But I've discovered if you want to burst the bubble a little bit, you can. If you missed my Imam encounter, go read that post to understand a little better. Yesterday, Mohammad called me. His car is still busted, so I helped take him around a couple different places in our area so he could invite people to his Mosque's inauguration (post office, city hall, police/fire stations, area churches, etc). I told him to call me if he ever needed anything, and he did!

You know what Mohammad told me? I had said something about being glad we were friends, and he said that we're more than friends because many "friends" won't help you when you're in need, but I was helping him. What a compliment! He also gave me a copy of the Koran, which, is another blog post altogether, as is some of our conversation.

So there I was, suburban white boy (complete with North Face Fleece jacket) hanging out with a Muslim leader. That was yesterday.

Today, I had breakfast with my good friend Harry. Harry is pastor of a church downtown that I contacted earlier in the summer because some of the Men's Ministry guys had him speak at their retreat, and I knew he had a church downtown and was looking for a place to do some service. Well, a great relationship evolved- Harry and I have become quite close.

Harry and I ate at Bread Co, with time going much faster than we thought. I come outside to discover I have a flat tire. Well, crap. Harry had AAA so he gave them a call (thanks Harry!) and we got to continue our long breakfast discussions. Now I have to tell you we're on Delmar street, an area in St. Louis known as "the loop" which I believe Nelly has referenced more than once, not that it matters. The Loop is one of the most diverse areas of the city in every facet you can think of.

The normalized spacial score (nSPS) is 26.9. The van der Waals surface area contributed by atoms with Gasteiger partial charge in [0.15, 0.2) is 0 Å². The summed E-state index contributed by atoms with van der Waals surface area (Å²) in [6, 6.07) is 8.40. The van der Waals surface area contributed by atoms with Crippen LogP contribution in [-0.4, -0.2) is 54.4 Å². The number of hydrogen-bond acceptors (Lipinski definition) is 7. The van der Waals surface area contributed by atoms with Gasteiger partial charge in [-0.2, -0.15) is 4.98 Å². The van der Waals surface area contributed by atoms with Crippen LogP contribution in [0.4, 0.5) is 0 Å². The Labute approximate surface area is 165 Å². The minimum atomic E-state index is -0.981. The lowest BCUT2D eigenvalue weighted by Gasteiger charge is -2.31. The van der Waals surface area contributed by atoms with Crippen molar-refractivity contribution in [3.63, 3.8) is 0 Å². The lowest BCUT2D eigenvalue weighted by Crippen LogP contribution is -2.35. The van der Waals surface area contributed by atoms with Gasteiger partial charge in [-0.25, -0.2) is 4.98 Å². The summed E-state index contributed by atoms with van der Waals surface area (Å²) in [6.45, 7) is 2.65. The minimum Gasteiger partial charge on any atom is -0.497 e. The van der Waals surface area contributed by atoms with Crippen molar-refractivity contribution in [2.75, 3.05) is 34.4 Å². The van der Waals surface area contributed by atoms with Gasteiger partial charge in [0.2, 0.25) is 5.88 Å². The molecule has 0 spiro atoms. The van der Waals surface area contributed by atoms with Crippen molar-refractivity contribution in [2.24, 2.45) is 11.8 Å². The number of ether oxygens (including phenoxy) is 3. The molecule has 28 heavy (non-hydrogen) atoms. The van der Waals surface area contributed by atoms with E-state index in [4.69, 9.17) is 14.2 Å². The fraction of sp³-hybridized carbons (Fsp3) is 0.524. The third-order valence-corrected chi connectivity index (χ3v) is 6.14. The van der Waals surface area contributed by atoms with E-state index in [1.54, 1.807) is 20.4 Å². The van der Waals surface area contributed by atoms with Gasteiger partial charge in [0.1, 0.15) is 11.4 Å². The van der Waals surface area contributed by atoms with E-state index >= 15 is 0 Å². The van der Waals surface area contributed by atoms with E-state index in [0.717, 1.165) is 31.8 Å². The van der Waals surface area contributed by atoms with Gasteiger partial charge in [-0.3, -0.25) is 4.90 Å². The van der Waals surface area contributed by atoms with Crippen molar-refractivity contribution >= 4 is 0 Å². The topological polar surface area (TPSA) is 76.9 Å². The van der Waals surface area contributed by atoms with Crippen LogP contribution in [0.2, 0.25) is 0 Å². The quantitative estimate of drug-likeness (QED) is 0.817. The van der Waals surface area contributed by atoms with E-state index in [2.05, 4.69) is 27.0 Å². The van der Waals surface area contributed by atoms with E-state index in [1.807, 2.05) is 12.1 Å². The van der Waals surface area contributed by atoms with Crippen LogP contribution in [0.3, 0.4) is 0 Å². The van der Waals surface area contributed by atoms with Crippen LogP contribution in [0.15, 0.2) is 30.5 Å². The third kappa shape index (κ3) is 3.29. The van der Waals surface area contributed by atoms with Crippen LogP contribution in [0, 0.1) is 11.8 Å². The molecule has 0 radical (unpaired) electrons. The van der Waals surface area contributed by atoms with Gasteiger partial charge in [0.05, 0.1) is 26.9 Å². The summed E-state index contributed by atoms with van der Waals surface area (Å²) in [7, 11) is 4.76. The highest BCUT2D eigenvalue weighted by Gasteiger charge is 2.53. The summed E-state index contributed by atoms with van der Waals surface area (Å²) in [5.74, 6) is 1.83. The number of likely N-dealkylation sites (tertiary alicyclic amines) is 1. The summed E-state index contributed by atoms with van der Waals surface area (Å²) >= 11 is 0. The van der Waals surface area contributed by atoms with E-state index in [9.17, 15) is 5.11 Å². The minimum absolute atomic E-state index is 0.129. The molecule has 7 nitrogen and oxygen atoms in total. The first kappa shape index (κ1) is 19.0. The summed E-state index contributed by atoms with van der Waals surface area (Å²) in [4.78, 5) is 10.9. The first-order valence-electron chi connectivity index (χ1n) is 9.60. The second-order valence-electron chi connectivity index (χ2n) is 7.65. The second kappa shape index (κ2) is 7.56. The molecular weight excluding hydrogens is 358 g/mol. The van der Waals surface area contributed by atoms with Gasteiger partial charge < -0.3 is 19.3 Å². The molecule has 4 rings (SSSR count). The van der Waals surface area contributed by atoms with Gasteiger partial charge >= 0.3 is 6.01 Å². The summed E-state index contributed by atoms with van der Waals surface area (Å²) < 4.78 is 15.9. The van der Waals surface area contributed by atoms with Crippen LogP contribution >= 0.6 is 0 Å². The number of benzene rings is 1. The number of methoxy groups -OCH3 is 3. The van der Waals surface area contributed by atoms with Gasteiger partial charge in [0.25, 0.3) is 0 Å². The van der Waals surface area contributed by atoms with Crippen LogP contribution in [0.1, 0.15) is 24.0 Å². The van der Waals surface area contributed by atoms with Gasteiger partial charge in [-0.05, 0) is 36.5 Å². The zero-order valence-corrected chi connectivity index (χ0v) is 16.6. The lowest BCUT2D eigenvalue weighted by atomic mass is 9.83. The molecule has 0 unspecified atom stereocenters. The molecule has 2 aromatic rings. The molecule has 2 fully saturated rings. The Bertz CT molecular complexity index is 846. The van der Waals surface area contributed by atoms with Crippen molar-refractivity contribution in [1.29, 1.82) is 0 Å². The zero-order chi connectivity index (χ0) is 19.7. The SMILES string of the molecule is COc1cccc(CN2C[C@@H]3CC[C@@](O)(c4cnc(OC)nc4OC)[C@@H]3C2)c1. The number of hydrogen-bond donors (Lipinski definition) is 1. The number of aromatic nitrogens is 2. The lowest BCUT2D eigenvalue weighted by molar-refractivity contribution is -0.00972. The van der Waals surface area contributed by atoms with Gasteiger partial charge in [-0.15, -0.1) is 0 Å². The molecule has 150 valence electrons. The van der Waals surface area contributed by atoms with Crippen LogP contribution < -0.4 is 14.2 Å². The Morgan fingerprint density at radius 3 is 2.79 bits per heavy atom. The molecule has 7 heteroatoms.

So Bread Co. being the melting pot that it is, Harry and I are hanging out waiting for the tire to be changed and out comes a young woman wearing a pentagram around her neck. Just to give you a visual, Harry has got on a cap that says "Hooked on Jesus" and a t-shirt that says "Jesus Saves". I'm sort of blocking this girl from exiting the parking lot and me and Harry are standing there talking, and we both sort of pause. I darted back and forth between Harry's gear and her jewlery like somebody at a tennis match and braced myself for something going down.

Turns out this young woman was a witch, she was soon moving to Phoenix (and was allergic to the sun, which I found funny, she didn't). She had been raised Catholic/Baptist/Witch and had settled on the witch. She knew more about the Bible and took her faith more seriously than her Christian friends. She was very quick to assume that Harry and I might try to convert her (sort of) and was reluctant to really stand there and discuss with us but talked way more than I thought she might. Her name was Danny. The interaction that took place is ANOTHER blog post for another time.